(Pixabay photo)

B.C.’s high court denies judicial review; transgender inmate faces deportation

She appealed to the Supreme Court of Canada but the case was refused last year

The British Columbia Court of Appeal says it is time to stop the “endless merry-go-round of judicial reviews and subsequent reconsiderations” by denying another request to stop the extradition of a transgender inmate.

Haedyn-Khris Beaumann, also known as Kevin Patterson, is charged with first-degree murder in Washington state and has been denied her eighth judicial review of a ministerial order of extradition.

Beaumann’s lawyer argued the justice minister unreasonably rejected the latest application on her inability to access hormone therapy and gender reassignment surgery if she’s extradited to the United States.

The court agrees the minister’s response was brief and “leaves much to be desired,” but notes that, like all seven previous applications, it was submitted late, giving the minister discretion to refuse the application.

Beaumann is charged in the bludgeoning death of her roommate, but fled to B.C. where she was arrested and remains in custody fighting the extradition order issued in 2015.

She appealed to the Supreme Court of Canada but the case was refused last year and the B.C. Court of Appeal says the matter must end.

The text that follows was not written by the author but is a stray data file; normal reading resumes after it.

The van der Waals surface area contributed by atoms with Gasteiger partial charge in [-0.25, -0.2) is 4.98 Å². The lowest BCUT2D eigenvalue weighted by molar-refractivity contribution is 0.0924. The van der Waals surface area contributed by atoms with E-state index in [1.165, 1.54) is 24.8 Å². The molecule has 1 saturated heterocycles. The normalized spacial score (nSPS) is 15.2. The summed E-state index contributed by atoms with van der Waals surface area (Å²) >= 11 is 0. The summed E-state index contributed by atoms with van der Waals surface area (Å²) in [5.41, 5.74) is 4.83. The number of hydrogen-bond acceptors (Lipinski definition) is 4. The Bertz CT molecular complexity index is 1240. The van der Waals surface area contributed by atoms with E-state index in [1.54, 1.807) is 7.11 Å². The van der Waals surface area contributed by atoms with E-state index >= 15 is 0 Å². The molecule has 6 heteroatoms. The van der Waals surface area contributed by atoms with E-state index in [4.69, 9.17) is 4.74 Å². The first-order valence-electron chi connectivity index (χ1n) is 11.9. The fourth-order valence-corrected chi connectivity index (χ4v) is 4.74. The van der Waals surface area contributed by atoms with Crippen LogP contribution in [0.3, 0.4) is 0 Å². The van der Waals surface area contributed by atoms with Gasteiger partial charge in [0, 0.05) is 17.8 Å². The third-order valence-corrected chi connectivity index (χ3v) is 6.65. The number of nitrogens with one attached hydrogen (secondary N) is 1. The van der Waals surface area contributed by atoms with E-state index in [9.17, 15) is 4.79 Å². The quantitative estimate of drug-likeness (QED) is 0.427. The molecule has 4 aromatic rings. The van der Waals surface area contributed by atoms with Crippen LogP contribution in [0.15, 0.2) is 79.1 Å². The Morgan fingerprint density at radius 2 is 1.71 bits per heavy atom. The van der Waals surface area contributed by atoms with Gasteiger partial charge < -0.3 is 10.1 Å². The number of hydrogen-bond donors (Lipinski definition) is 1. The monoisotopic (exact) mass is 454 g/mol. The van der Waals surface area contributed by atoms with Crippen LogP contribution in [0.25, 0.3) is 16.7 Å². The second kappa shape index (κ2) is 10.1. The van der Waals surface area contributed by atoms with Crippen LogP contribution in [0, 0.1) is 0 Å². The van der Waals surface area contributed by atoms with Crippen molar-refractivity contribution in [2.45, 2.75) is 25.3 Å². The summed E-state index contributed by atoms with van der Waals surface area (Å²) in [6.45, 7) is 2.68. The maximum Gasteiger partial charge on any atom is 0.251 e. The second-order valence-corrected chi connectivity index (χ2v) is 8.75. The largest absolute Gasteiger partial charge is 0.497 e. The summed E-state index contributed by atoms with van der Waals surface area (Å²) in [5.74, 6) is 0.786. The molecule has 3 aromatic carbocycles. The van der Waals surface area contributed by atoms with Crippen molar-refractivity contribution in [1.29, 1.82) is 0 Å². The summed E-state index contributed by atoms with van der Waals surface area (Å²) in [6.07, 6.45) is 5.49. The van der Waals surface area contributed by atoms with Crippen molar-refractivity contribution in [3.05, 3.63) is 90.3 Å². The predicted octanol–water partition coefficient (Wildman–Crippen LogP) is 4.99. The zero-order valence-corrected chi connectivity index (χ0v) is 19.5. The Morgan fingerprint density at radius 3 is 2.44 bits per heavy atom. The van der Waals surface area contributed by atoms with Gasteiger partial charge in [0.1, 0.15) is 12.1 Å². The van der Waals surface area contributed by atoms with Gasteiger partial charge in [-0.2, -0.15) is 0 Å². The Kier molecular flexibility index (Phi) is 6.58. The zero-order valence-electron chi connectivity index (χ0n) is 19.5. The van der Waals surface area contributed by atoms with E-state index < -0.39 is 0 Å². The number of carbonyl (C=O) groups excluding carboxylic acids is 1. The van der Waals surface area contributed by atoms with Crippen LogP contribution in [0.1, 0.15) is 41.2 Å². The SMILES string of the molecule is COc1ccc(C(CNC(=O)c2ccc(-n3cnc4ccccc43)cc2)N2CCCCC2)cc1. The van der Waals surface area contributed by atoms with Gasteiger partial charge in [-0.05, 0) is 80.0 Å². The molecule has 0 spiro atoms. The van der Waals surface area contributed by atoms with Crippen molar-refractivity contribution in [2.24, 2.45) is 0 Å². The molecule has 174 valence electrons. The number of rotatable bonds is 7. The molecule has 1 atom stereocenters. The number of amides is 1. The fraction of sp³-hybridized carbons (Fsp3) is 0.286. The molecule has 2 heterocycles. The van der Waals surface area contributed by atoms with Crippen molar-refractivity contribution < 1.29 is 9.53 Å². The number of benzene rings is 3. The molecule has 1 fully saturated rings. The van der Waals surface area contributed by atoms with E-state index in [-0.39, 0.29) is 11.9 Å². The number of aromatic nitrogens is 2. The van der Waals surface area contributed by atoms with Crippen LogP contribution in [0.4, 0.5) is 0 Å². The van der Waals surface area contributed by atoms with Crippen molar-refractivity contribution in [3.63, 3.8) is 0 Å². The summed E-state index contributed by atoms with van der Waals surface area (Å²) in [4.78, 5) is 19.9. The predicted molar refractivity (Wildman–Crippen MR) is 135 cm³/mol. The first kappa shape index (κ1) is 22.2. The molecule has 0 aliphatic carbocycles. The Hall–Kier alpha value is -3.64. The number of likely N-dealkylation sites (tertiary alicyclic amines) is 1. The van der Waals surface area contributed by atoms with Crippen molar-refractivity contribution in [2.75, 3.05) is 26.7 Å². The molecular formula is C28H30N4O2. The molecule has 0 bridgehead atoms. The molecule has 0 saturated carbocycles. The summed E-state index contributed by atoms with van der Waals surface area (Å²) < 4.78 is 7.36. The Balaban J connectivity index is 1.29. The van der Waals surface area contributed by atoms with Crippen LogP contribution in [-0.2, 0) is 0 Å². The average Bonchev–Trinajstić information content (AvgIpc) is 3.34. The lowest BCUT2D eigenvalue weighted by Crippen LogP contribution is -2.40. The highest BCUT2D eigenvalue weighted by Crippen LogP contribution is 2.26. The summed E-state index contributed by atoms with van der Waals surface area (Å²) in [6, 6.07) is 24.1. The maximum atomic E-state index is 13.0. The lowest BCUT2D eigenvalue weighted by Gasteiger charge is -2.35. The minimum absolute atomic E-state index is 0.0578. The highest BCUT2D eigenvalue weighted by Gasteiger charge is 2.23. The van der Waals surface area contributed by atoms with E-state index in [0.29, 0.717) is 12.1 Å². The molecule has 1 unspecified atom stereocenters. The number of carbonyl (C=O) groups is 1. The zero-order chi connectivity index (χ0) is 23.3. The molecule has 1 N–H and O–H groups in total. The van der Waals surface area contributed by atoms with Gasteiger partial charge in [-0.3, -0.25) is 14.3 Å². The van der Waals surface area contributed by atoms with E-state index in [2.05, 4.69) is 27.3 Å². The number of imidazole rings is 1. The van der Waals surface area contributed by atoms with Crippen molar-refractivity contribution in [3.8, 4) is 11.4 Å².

The unanimous ruling says Beaumann’s judicial review applications have covered grounds ranging from concerns about the death penalty to her discovery of Aboriginal heritage.

The ruling says it wasn’t until the seventh submission that Beaumann revealed her transgender status and the reassignment surgery was not discussed until the eighth legal application.

“According to her counsel, the applicant has identified as female since 2013,” Justice Christopher Grauer says in the written decision released Thursday.

The issue of treatment policies in Washington state “for transgender persons with gender dysphoria could and should have been raised well before this,” he says.

The question is whether extraditing Beaumann, thereby denying her treatments available in Canada, would “shock the conscience of Canadians,” Grauer says, adding he does not believe the case rises to that level.

“In these circumstances, I conclude that the need for finality is an appropriate ground for denying the applicant’s request,” he says.

“Remitting the submission to the minister for reconsideration would serve no useful purpose; that the minister would come to the same conclusion is inevitable.”

The Canadian Press

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